THINK," SAYS BERNARDO Bertolucci in a sober Italian accent, "I think that I am a repressed person. I think I can express my energy, my libido, my aggression, only in my work. We are all Dr. Jekyll and Mr. Hyde. We know our ghosts. And we don't tell anybody, not even our partners, about our ghosts. We live with our ghosts. We keep the ghosts inside in our life. It's just in the moment that Jekyll becomes Mr. Hyde that I can put my ghosts on the screen. I think I have understood this through psychoanalysis."

Bernardo Bertolucci, once the enfant terrible film-maker of Italy, the creator of "Last Tango in Paris," the arrogant young artist who took sexuality to new limits of creativity, the passionate Italian who creates controversy with every new venture . . . Bernardo Bertolucci has done it again. This time he has done it with "1900."

The controversy has taken its toll. The former wunderkind is now 36 years old, but he looks 40. The lines around his eyes, his forehead, weren't even visible when he first came to New York five years ago for opening of "Last Tango." He is quieter, easier, more comfortable with himself, somewhat fatigued, but certainly more mature. He is nicer, sexier. He is, well, grown up.

"The controversy is finished now," he says quietly. Then he shrugs and smiles, just a little mischievously. "I'm looking for the next one now."

Bertolucci believes, though he doesn't want to, in destiny.

He sighs. "La forza del destino," he says. "If you're violent or provocative, you don't know it. You are what you are even if it's not your intention. You are what you are.

"This film, it's (explosive) in a way," he says with no little glee. "It's outrageous. I use any kind of material in an outrageous way. I use opera and drama, I use two boys born on the same day when Verdi is dying. It's outrageous."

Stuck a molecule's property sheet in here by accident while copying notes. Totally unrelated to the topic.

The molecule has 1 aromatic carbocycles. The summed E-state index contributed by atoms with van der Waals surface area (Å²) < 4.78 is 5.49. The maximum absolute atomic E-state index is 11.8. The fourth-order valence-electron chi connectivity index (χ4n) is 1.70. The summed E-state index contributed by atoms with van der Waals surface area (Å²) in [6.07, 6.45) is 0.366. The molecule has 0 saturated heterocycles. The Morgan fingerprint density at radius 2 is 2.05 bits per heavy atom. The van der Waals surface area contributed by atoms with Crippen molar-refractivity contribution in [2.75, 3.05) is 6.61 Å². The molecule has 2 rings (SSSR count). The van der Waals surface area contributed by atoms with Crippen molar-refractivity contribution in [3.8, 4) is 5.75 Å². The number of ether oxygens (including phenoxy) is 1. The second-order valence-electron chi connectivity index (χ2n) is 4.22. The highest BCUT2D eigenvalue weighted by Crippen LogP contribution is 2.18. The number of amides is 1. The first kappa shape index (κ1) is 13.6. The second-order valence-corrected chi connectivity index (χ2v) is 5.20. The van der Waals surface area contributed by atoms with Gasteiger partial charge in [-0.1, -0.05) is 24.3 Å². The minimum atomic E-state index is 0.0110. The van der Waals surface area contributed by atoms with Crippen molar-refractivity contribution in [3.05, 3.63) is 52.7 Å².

He loves the idea. It pleases him. "I wasn't afraid," he says, "to go deeply. I enjoy it."

He laughs.

"But you know," he says, "I am not completely screwed up."

But sometimes, he says, when he is not working on a film, when he does not have an idea - as for the past year and half, during the political negotiations of "1900," when he really did get sick - he is filled with anxiety, with despair.

"I was like a spinach," he says now that he can laugh about it. "Like a vegetable. My life passed by me like water from a stream passes over a rock. It was nothing. It was terrible.I was sick."

What he does, when he is in such despair, is simple. "Pills," he smiles. "I take pills." And he reaches in his pocket and pulls out a tiny plastic container of pills. "Here," he says, "read the label. Ansiola. That's what I take. My pills." And he says. "I have lots of symptoms when I have problems. I am a . . . how do say . . . a hypochondriac.

"I deal with anxiety," he says, "by trying to analyze what's going on, by trying to understand why I am feeling this way.

"1900," says Bertolucci, "was really a great effort. It was very tiring.

"My partner, Clare, she was my assistant director. She helped me a lot during the fight.It's too bad she can't be here with me now. But she was very strong. She was, well, in Italy we say, "If my grandmother had wheels she would be a wheelbarrow." Clare was that for me. She was my support.